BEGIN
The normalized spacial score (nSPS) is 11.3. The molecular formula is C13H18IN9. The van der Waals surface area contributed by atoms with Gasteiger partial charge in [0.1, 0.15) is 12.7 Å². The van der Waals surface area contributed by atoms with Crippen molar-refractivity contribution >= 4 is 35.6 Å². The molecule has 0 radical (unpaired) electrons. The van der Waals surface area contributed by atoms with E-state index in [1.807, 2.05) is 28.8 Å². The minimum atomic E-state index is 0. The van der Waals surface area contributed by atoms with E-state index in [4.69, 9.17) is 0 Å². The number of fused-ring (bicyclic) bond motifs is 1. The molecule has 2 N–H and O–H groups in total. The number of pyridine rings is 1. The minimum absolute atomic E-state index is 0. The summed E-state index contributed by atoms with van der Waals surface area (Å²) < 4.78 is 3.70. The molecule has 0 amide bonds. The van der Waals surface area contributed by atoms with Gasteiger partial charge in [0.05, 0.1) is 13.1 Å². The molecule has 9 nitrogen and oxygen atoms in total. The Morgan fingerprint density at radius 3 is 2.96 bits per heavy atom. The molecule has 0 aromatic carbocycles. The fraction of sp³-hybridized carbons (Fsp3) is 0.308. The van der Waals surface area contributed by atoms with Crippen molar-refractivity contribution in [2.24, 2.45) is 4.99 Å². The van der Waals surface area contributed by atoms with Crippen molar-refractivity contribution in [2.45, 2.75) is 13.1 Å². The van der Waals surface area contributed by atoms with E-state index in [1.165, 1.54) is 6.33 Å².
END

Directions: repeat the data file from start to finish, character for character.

The normalized spacial score (nSPS) is 11.3. The molecular formula is C13H18IN9. The van der Waals surface area contributed by atoms with Gasteiger partial charge in [0.1, 0.15) is 12.7 Å². The van der Waals surface area contributed by atoms with Crippen molar-refractivity contribution >= 4 is 35.6 Å². The molecule has 0 radical (unpaired) electrons. The van der Waals surface area contributed by atoms with E-state index in [1.807, 2.05) is 28.8 Å². The minimum atomic E-state index is 0. The van der Waals surface area contributed by atoms with E-state index in [4.69, 9.17) is 0 Å². The number of fused-ring (bicyclic) bond motifs is 1. The molecule has 2 N–H and O–H groups in total. The number of pyridine rings is 1. The minimum absolute atomic E-state index is 0. The summed E-state index contributed by atoms with van der Waals surface area (Å²) < 4.78 is 3.70. The molecule has 0 amide bonds. The van der Waals surface area contributed by atoms with Gasteiger partial charge in [0.05, 0.1) is 13.1 Å². The molecule has 9 nitrogen and oxygen atoms in total. The Morgan fingerprint density at radius 3 is 2.96 bits per heavy atom. The molecule has 0 aromatic carbocycles. The fraction of sp³-hybridized carbons (Fsp3) is 0.308. The van der Waals surface area contributed by atoms with Crippen molar-refractivity contribution in [2.24, 2.45) is 4.99 Å². The van der Waals surface area contributed by atoms with Crippen molar-refractivity contribution in [2.45, 2.75) is 13.1 Å². The van der Waals surface area contributed by atoms with E-state index in [1.165, 1.54) is 6.33 Å².